Q&A with Maritime Author Becca Babcock
Becca Babcock's most recent can be found at NovelTea Bookstore & Gifts or Nimbus Publishing.
- What gave you the idea to make your most recent book?
As an archivist, I regularly encounter stories that inspire me. When I first started working at the Mount Allison University Archives, I kept encountering details about the 1941 residence fire. I felt in some ways haunted by those voices, haunted by the tragedy, and writing became a way for me to commemorate and share that history with new audiences.
- Do you think there is value in fiction set in the Maritimes?
Of course! Reading about the Maritimes gives me a sense of belonging. It makes me feel seen and validates my experiences. I hope as a writer to do the same for others.
- Was any character the most fun or most difficult to write?
The fun part of this book was that I took a risk and wrote every chapter from a different perspective. There are quite a few characters in my book! The most fun to write was the perspective of fire.
- How long have you been working on it?
I worked on this book for two years from start to publication.
- What do you hope people get from your work?
An appreciation and deeper understanding of history, especially local or regional history.
- What are some of your favourite books/authors?
Kate Atkinson, Esi Edugyan, Alison MacLeod are a few of my favourite authors. They never disappoint. My favourite book of 2022 was Léa by Ariela Freedman. I think my favourite book of 2023 (so far) is Briefly, A Delicious Life by Nell Stevens.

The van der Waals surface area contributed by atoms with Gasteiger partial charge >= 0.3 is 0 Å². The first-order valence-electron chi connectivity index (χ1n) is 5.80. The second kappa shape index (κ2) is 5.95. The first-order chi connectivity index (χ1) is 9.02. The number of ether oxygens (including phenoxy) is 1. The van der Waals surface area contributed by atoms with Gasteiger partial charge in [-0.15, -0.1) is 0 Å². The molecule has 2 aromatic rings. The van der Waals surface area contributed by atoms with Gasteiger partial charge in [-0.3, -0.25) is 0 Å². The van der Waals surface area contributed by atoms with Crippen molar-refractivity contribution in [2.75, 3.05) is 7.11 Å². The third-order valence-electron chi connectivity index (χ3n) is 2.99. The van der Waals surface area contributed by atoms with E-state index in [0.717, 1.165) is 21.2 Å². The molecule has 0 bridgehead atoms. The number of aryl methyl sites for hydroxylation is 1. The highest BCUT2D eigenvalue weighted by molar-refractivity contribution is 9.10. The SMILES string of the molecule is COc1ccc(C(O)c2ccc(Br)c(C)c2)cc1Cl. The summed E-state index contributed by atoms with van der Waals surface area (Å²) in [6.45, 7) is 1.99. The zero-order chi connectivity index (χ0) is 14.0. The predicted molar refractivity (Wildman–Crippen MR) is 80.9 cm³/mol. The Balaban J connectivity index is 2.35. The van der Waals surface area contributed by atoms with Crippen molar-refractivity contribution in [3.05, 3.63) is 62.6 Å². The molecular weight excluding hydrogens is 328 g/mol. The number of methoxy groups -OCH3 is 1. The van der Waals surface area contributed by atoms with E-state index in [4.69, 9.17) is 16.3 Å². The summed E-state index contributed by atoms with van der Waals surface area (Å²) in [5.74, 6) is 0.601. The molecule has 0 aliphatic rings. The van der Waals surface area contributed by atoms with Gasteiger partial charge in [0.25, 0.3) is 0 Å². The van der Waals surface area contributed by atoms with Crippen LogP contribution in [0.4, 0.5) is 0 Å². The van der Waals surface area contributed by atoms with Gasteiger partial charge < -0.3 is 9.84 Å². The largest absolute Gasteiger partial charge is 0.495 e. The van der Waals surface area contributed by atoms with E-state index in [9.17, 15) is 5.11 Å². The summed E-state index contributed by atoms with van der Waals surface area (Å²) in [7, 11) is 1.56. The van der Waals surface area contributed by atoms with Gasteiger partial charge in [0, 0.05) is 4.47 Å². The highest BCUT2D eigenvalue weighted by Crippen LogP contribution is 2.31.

- Is there any non-book media that influences your writing?
Podcasts on writing are a continuous source of inspiration for me. I love listening to other writers talk about their process and inspiration.
- What is a book that you think is underread/underappreciated?
I find Acadian literature is both underread and underappreciated. We have a rich literary tradition, not all of which has been translated, which means it isn’t always accessible to our anglophone neighbours. As a proud Acadian, I try to help bridge that gap with my own writing by always including Acadian characters.
- When did you start writing?
Like many authors, I’ve been writing for as long as I could hold a pencil. I turned my childhood closet into a writing nook when I was young and eventually pursued both a BA and MA in English. Now I write all sorts of things, including academic papers and articles.
- What is the best and/or worst writing advice you’ve ever gotten?
I think the best and the worst advice I’ve ever received is “Write every day.” I think better advice would be to make your writing a routine—but don’t force yourself to write if the words don’t come. There are days when I sit down even when I don’t want to and find the words eventually come. But when it feels like pulling teeth, I know the best thing to do is to walk away.
- What is your favourite genre to write? Do you want to try writing in other genres?
I consider myself a historical fiction author, something that aligns well with my career as an archivist, but have been toying with the idea of writing a contemporary novel next. I also write about history and archival records in various non-fiction formats.
- Tea or coffee?
I refuse to only pick one!